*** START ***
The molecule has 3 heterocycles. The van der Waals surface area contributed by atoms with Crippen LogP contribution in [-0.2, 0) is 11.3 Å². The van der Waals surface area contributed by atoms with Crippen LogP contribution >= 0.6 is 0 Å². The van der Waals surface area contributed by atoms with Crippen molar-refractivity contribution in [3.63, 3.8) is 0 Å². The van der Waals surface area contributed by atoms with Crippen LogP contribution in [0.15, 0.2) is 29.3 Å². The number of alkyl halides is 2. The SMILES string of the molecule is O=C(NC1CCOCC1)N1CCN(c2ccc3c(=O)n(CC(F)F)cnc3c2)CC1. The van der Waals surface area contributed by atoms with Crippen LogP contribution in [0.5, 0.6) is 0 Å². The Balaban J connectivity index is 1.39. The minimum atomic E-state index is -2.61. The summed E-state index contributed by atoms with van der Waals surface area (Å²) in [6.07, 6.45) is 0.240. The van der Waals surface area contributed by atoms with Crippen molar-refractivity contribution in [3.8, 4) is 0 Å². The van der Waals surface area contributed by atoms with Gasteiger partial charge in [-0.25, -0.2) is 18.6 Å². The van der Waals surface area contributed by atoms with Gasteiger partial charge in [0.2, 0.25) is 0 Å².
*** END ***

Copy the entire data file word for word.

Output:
The molecule has 3 heterocycles. The van der Waals surface area contributed by atoms with Crippen LogP contribution in [-0.2, 0) is 11.3 Å². The van der Waals surface area contributed by atoms with Crippen LogP contribution >= 0.6 is 0 Å². The van der Waals surface area contributed by atoms with Crippen molar-refractivity contribution in [3.63, 3.8) is 0 Å². The van der Waals surface area contributed by atoms with Crippen LogP contribution in [0.15, 0.2) is 29.3 Å². The number of alkyl halides is 2. The SMILES string of the molecule is O=C(NC1CCOCC1)N1CCN(c2ccc3c(=O)n(CC(F)F)cnc3c2)CC1. The van der Waals surface area contributed by atoms with Crippen LogP contribution in [0.5, 0.6) is 0 Å². The Balaban J connectivity index is 1.39. The minimum atomic E-state index is -2.61. The summed E-state index contributed by atoms with van der Waals surface area (Å²) in [6.07, 6.45) is 0.240. The van der Waals surface area contributed by atoms with Crippen molar-refractivity contribution in [3.8, 4) is 0 Å². The van der Waals surface area contributed by atoms with Gasteiger partial charge in [-0.25, -0.2) is 18.6 Å². The van der Waals surface area contributed by atoms with Gasteiger partial charge in [0.2, 0.25) is 0 Å².